But as with any king on the throne, there is always a worthy challenger trying to grab the coveted spot. After missing a hatchback model in their line-up, Toyota finally introduced the Toyota Yaris hatchback to the market in 2019. Mission? Grab the sales away from the Jazz.
(2019 Toyota Yaris Gallery | Specifications | Full Review)
But if none of these Japanese hatchbacks tickles your fancy, there is only one car that might. Enter the Volkswagen Polo. It’s the cheapest purchase for a ticket to the European experience. Despite being on sale in Malaysia since 2014 as a CKD model, is it still worthy to be considered as your next purchase?
(2014 Volkswagen Polo Gallery | Specifications | Full Review)
Based on the overview, the Volkswagen Polo is certainly the cheapest among the rest of its Japanese rival, saving you close to RM 8,000. Plus, that extra 100 cc helps the Polo to blaze ahead with 153 Nm of torque. Sure, the Honda Jazz has more power but in such low-power applications, it’s the torque that counts. No replacement for displacement, then.
For those that are worried about the dual-clutch issue, fret not as the Polo comes with a conventional 6-speed torque-converter automatic. My sister-in-law used to own before upgrading to a MINI Clubman, and I can vouch for the transmission reliability.
In terms of power-to-weight ratio, the Jazz is faster as it has the highest power output among all while the Yaris is the slowest of the bunch. In 0-100 km/h sprint battle, the Volkswagen Polo with extra grunt and torque takes 11.1 seconds, while the Honda Jazz trail behind with 11.8 seconds and unsurprisingly, the Yaris is the slowest with 16.6 seconds.
The Volkswagen Polo feels solidly build and quiet in the cabin, and despite being an entry-level model in Volkswagen line-up, it retains the quality European feel and vibe, although we do think the usage of hard plastic is excessive. Similar to the Vento, the ride is firm and supple at town or highway driving, and in no way, it ever gives you the feeling of nervousness. Big plus point in the Polo is the addition of rear air-con vents, the only B-segment hatchback to have this.
Moving over to the Honda Jazz, it makes the Polo feels small with its cleverly designed interior that makes you feel like you’re in a larger C-segment sedan car. The suspension is set up to be compliant and comfortable, but at times it may come across a little too harsh going through jarring ruts or potholes, nowhere near as refined as the Polo. Cabin noise is unfortunately similar to the Perodua Myvi, and there are no USB charging slot nor air-con vents for the rear passenger, which is a shame.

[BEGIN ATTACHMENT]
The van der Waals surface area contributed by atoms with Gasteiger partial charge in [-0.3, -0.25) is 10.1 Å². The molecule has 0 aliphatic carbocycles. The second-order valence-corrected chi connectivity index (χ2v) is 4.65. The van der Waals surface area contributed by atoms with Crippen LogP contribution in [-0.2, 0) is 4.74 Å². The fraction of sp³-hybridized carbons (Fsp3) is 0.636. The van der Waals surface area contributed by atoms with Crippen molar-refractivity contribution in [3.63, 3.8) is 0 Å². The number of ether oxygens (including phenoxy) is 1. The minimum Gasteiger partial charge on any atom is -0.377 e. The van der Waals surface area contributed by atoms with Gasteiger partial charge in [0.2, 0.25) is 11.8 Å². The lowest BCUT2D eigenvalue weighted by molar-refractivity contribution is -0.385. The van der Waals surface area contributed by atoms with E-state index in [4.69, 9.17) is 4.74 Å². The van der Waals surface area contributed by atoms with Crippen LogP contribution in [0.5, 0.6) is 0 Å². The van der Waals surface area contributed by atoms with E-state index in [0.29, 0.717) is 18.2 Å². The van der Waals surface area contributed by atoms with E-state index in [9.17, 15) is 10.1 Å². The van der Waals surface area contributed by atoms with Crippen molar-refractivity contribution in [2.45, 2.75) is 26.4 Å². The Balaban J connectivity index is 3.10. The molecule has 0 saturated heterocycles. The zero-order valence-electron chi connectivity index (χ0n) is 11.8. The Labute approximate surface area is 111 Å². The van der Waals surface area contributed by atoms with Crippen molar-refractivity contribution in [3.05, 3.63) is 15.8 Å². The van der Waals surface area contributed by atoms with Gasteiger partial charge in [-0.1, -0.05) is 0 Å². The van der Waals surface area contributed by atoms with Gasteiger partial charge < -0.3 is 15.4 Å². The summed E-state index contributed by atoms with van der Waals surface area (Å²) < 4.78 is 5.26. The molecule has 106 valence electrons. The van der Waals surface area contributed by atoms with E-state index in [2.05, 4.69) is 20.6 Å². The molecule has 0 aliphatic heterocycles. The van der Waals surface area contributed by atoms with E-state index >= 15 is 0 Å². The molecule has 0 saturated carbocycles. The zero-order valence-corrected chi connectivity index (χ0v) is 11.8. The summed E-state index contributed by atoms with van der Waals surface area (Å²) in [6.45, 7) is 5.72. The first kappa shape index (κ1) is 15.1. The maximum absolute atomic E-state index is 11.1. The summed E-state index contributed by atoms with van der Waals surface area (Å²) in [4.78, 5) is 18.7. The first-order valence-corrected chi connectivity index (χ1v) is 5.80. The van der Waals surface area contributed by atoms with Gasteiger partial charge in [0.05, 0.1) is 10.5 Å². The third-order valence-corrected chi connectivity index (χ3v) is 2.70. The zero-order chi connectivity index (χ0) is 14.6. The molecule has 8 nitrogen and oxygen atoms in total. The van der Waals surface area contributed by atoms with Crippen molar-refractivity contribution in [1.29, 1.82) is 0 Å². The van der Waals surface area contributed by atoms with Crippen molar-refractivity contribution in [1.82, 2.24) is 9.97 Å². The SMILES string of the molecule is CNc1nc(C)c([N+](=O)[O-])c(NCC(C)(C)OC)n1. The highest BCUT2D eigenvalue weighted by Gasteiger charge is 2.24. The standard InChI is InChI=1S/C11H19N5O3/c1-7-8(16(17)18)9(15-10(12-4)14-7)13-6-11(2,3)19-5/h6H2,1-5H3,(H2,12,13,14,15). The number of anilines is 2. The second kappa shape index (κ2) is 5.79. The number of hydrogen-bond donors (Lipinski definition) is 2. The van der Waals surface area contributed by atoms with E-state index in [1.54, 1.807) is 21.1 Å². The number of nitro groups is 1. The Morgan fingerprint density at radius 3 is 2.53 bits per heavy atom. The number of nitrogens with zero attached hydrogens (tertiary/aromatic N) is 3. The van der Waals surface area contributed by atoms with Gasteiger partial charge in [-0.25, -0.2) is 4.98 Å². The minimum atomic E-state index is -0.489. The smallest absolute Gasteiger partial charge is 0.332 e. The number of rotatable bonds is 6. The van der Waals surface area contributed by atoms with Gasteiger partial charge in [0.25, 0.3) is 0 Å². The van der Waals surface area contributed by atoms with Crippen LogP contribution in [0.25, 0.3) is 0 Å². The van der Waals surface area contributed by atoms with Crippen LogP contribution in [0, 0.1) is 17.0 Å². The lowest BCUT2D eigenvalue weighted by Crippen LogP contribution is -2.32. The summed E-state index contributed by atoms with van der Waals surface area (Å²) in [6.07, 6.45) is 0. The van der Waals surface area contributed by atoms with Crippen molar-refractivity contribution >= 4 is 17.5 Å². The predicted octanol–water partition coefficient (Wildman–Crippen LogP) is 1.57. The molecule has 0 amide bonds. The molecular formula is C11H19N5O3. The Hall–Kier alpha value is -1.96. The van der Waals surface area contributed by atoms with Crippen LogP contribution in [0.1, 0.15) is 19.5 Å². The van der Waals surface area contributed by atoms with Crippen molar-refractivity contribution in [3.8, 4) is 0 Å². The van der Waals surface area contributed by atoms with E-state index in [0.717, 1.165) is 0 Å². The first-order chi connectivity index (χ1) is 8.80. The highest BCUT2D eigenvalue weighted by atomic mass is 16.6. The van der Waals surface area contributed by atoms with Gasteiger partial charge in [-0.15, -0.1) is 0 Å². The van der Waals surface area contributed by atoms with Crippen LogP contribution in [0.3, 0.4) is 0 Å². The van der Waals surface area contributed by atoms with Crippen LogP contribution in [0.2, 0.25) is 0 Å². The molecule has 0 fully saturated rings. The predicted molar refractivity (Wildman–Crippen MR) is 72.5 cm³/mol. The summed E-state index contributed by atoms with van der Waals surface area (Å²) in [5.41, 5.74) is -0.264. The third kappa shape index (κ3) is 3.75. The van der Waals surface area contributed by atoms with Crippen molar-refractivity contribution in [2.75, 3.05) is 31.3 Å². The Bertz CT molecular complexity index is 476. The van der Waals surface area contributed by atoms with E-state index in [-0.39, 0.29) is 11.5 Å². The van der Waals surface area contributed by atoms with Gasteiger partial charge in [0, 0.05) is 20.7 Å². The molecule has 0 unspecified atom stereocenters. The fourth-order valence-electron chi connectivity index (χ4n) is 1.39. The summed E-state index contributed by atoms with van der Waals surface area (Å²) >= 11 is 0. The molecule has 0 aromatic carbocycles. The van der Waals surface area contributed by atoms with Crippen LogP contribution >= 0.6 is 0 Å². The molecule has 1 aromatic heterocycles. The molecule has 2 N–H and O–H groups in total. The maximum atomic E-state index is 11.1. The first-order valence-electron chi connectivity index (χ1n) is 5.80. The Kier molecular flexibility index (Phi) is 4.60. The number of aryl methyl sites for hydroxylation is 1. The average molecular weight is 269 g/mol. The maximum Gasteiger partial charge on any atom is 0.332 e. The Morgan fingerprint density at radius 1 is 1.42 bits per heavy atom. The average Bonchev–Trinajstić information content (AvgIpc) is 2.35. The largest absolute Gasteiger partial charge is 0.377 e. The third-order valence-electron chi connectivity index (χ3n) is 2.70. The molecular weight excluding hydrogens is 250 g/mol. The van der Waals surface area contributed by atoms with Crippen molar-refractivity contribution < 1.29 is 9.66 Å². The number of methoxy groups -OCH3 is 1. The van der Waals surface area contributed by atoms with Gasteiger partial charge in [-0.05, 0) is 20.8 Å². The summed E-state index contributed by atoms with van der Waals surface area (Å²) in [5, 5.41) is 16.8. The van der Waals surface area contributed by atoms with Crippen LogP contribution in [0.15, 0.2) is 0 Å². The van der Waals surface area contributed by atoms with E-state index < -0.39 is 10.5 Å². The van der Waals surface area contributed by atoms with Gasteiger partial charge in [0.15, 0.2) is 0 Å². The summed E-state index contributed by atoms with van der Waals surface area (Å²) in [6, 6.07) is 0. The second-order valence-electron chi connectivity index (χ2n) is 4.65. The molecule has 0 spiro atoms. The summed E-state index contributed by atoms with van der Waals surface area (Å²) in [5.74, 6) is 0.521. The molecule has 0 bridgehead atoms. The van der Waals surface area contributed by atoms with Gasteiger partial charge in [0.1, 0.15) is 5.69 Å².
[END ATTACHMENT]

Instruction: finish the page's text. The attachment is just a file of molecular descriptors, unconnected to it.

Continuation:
The Toyota Yaris plays it safe with a conventional dashboard and interior design, but it suits the overall flowy outlook of the exterior. It might look cheap to some though, but hey simplicity works. Ride comfort is best described as gentle and smooth, even in town and highway driving which makes Yaris the most comfortable cruiser among the bunch. Cabin noise is surprisingly remarkable, quieter than the Polo. There are no rear air-con vents, but you do get 3 USB charging port (1 rear, 2 at the centre console) as standard.
Driving Performance & Handling
Working harmoniously with the suspension setup, the Polo has a nicely weighted steering wheel, but the steering rack response is rather slow despite having the shortest wheelbase compared to the other two. This is a little unexpected, however by no mean it is not capable during cornering. Driving enthusiast will appreciate the manual mode offered by the 6-speed torque-converter automatic transmission which works beautifully, although the jolting movement during gear change can be a little bit rough.
To our surprise, the Honda Jazz has the most responsive steering feedback compared to the Polo and it handles well too. Push it too hard however, the rear suspension begins to bottom out as a result of insufficient stroke when it hits undulation in mid-corner. However, this is an extreme scenario though because a normal driver is highly unlikely to put the Jazz through that kind of hard-driving. The CVT is smooth, and shift effortlessly in urban or highway drive.
Similar to its sibling Vios, the steering on Toyota Yaris is lightly weighted which ease manoeuvring but at certain times you feel ‘disconnected’ while taking a corner. This is to be expected, seeing the suspension is tuned for outright comfort and gentleness going over bumps. Compared to the Jazz, the CVT in the Yaris is even smoother and quieter, delivering power with much linearity, typical of Toyota’s CVT. It is perfect as a city-dwelling car.